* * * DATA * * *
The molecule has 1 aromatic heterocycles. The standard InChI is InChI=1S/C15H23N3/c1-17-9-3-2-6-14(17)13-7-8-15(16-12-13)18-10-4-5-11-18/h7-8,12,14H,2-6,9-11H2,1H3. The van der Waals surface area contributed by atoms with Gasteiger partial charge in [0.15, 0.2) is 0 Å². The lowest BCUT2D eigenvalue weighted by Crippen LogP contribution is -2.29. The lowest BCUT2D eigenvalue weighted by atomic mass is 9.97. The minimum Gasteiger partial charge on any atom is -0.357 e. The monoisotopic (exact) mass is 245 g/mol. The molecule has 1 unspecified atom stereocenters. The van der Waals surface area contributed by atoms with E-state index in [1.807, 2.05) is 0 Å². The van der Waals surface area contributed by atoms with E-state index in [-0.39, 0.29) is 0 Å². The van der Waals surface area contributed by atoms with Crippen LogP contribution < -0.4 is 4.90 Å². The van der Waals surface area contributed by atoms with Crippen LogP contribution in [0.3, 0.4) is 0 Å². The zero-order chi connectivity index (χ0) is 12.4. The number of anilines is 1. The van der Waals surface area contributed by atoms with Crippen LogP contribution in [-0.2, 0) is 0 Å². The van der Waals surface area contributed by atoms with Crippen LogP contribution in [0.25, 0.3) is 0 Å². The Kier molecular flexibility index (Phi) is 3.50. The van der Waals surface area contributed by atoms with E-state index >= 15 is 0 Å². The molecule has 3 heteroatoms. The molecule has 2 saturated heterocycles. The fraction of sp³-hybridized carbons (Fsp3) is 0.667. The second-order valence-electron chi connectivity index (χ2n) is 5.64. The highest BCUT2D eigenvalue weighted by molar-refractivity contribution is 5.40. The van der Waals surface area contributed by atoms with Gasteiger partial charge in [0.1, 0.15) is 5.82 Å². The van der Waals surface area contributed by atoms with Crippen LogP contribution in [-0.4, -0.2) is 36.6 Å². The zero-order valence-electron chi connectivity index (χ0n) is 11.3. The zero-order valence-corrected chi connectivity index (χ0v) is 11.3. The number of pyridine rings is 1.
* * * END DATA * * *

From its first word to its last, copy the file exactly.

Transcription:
The molecule has 1 aromatic heterocycles. The standard InChI is InChI=1S/C15H23N3/c1-17-9-3-2-6-14(17)13-7-8-15(16-12-13)18-10-4-5-11-18/h7-8,12,14H,2-6,9-11H2,1H3. The van der Waals surface area contributed by atoms with Gasteiger partial charge in [0.15, 0.2) is 0 Å². The lowest BCUT2D eigenvalue weighted by Crippen LogP contribution is -2.29. The lowest BCUT2D eigenvalue weighted by atomic mass is 9.97. The minimum Gasteiger partial charge on any atom is -0.357 e. The monoisotopic (exact) mass is 245 g/mol. The molecule has 1 unspecified atom stereocenters. The van der Waals surface area contributed by atoms with E-state index in [1.807, 2.05) is 0 Å². The van der Waals surface area contributed by atoms with E-state index in [-0.39, 0.29) is 0 Å². The van der Waals surface area contributed by atoms with Crippen LogP contribution < -0.4 is 4.90 Å². The van der Waals surface area contributed by atoms with Crippen LogP contribution in [0.3, 0.4) is 0 Å². The zero-order chi connectivity index (χ0) is 12.4. The number of anilines is 1. The van der Waals surface area contributed by atoms with Crippen LogP contribution in [-0.2, 0) is 0 Å². The van der Waals surface area contributed by atoms with Crippen LogP contribution in [0.25, 0.3) is 0 Å². The Kier molecular flexibility index (Phi) is 3.50. The van der Waals surface area contributed by atoms with E-state index >= 15 is 0 Å². The molecule has 3 heteroatoms. The molecule has 2 saturated heterocycles. The fraction of sp³-hybridized carbons (Fsp3) is 0.667. The second-order valence-electron chi connectivity index (χ2n) is 5.64. The highest BCUT2D eigenvalue weighted by molar-refractivity contribution is 5.40. The van der Waals surface area contributed by atoms with Gasteiger partial charge in [0.1, 0.15) is 5.82 Å². The van der Waals surface area contributed by atoms with Crippen LogP contribution in [-0.4, -0.2) is 36.6 Å². The zero-order valence-electron chi connectivity index (χ0n) is 11.3. The zero-order valence-corrected chi connectivity index (χ0v) is 11.3. The number of pyridine rings is 1.